A never-ending cycle
What should have been a rather joyous occasion for WBO featherweight champion Oscar Valdez and his team was a bit muted as the gutsy Valdez suffered a rather severe jaw injury versus Scott Quigg, last Saturday night, at a rainy and wet StubHub Center, in Carson, California.
It was a bloody battle that saw neither man attend the post-fight press conference afterward.
For Valdez and his manager Frank Espinoza, it turned out to be just the beginning of a long night.
“After the fight, approximately 10:30 (p.m.), the ambulance took (Valdez) to Harbor Hospital. We stood there the entire night. We weren’t able to get a plastic surgeon to work on Oscar,” recalled Espinoza, who was by his fighter’s side throughout this ordeal. “They gave us a day of Tuesday or Wednesday possibly. Once we found out that there wasn”t going to be a plastic surgeon available, we checked him out and went to Cedars-Sinai, in Beverly Hills, and that was now Sunday morning. We checked him in that morning and he stood there till the afternoon.”
Espinoza, who snuck in a few hours of rest back at the fight hotel in Manhattan Beach, eventually called a Top Rank attorney, who referred them to an oral surgeon out of Beverly Hills, Dr. Douglas M. Galen.
“So we then checked him out of Cedars-Sinai on Sunday night and we got him into a hotel and because (Dr. Galen) could do the procedure on Monday morning at 8 o’clock. So we all went there on Monday morning; (Valdez) was released at 1 o’clock in the afternoon and now he’s still here in California,” said Espinoza, who explained that his boxer did not have surgery on his jaw but will have it wired shut for five-to-six weeks.
Espinoza, who lives in West Covina, wasn’t able to get home till Monday afternoon. He was still in a bit of a fog. “Isn’t it Tuesday?” he asked with a chuckle, when asked the following morning at breakfast if he knew the day of the week.
“There’s more to managing than just getting your percentage,” said Espinoza, who has never been shy about being a hands-on manager. “Me, I care for my fighters. They’re like family to me and they’re just like sons to me and I want to make sure that their health and well-being is looked after and it’s very important that I’m there in moments like this, through the good times and the bad times.”
Espinoza – who, in the past, as guided the careers of Martin Castillo, Israel Vazquez, Abner Mares and Daniel Ponce de Leon – was visibly upset after the fight on Saturday, having advised his client to not take the fight after Quigg came in nearly three pounds over the featherweight limit and then refused to participate in a day-of weigh-in with a rehydration limit. Quigg, who came in above the junior welterweight limit, was noticeably bigger than Valdez and kept marching forward throughout the fight, despite absorbing a multitude of punches from the defending champion.
“Personally I didn’t want Oscar to take this fight under these circumstances but he insisted. So at that point, it was his call. Now with that said, in my view, the commissions need to put rules in place so that instances like this never happen again. I understand that fights have to go on. You can’t cancel events but you shouldn’t do it at the cost of what happened to Oscar. This isn’t just about him but all boxers who are put in that position,” said Espinoza.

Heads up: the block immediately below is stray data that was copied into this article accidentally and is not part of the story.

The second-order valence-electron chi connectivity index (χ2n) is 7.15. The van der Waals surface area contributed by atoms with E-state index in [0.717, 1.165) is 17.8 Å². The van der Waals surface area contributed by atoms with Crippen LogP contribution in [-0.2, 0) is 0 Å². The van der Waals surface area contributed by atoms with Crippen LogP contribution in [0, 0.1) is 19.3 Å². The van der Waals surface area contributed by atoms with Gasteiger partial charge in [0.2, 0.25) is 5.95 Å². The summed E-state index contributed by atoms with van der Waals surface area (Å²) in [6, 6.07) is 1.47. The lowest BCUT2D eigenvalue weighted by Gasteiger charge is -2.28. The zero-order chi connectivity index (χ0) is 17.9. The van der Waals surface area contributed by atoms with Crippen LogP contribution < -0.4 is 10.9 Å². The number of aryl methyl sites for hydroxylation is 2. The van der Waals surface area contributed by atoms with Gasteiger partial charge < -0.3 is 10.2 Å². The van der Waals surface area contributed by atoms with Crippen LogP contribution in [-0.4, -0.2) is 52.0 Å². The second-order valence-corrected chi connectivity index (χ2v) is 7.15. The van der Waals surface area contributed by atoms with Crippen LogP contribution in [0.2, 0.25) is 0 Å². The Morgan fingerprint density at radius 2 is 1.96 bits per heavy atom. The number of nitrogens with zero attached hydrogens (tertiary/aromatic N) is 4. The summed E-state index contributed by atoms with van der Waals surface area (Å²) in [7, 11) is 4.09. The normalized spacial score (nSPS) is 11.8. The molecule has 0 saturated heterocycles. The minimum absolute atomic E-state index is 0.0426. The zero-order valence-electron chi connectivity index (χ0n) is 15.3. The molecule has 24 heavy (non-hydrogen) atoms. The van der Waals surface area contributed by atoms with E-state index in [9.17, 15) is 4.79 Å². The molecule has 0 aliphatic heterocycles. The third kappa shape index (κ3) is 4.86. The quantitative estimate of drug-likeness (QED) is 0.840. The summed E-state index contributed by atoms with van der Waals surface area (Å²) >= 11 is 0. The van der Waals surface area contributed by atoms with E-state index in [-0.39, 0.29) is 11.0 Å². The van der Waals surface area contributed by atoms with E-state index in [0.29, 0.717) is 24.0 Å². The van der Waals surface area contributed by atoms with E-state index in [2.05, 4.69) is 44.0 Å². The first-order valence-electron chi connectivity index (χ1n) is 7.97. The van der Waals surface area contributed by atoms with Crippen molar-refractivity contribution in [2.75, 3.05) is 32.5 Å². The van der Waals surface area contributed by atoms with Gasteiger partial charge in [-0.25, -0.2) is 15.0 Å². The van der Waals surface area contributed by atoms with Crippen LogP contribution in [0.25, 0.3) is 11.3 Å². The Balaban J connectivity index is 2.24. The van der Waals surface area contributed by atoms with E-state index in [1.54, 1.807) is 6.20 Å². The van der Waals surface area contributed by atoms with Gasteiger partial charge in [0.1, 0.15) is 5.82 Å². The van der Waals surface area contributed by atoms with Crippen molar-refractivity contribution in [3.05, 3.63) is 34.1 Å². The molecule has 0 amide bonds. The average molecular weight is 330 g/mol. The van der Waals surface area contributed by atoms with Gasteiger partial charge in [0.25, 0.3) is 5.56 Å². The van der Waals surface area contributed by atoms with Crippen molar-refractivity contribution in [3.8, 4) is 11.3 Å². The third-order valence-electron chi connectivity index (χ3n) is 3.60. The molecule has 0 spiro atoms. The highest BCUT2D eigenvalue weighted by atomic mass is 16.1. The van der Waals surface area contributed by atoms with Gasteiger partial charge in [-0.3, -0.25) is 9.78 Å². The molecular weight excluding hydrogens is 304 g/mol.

By Wednesday afternoon, Espinoza and his son Frankie Jr. (the other half of Espinoza Boxing) were at Legendz Boxing in Norwalk, California, with a trio of their young prospects, Emilio Sanchez, Raul Curiel and Joet Gonzalez (who fight next week on a Golden Boy Promotions card), where a media day was held for the participants.
“Hey, you’ve got to be there for these guys too. They’re young but they’re the future,” said Espinoza, who regularly drops in on his fighters at the gym. Espinoza isn’t afraid to get involved with his fighters and invest in them. This past training camp, Valdez – and others in his talented stable – spent much of it in Mexico and Espinoza picked up many of the expenses that came with it. And yes, Espinoza, spent a couple of days in Guadalajara a few weeks ago with his boxers and trainer Manuel Robles.
(Not for nothing, his lavish victory parties he throws for his fighters at his home are can’t-miss.)
On Friday night, Frank Sr. and Jr. will be at the Belasco Theater in Los Angeles, where Antonio Orozco will make his 2018 debut, and the irony is not lost on Espinoza that Orozco’s bout versus Roberto Ortiz was aborted because his fighter couldn’t make weight. However he points out, laughing, “The difference is that as we were trying to sort all that out. We were more than willing to do a next-day weigh-in. We’re not hypocrites here.”
Then it will be fight week for Sanchez, Gonzalez and Curiel at Fantasy Springs Resort Casino in Indio, California, where the Espinozas will be back on the grind for their clients.
“This job never really ends,” said Espinoza.
Here’s this week’s edition of “The 3 Knockdown Rule,” with Mario Lopez and me. On this week’s show you’ll hear from Mr. Espinoza, Jose Ramirez, Abel Sanchez and Antonio Orozco.
As I stated on “3KR,” the Jeff Horn-Terence Crawford WBO welterweight title bout will be moved back from April 14…With that, the bout between WBO 122-pound champion Jessie Magdaleno and Isaac Dogboe has been moved to April 28, in Philadelphia…Thompson Boxing Promotions will be streaming Danny Roman’s recent defense of his WBA 122-pound belt, in Japan, on Saturday night and their private card from Orange, California, on Saturday night…The Lakers better keep Julius Randle…It’s hard to keep up with all these NFL moves…I can be reached at firstname.lastname@example.org and I tweet (a lot) at twitter.com/steveucnlive. I also share photos of stuff at instagram.com/steveucnlive and can also be found at tsu.co/steveucnlive.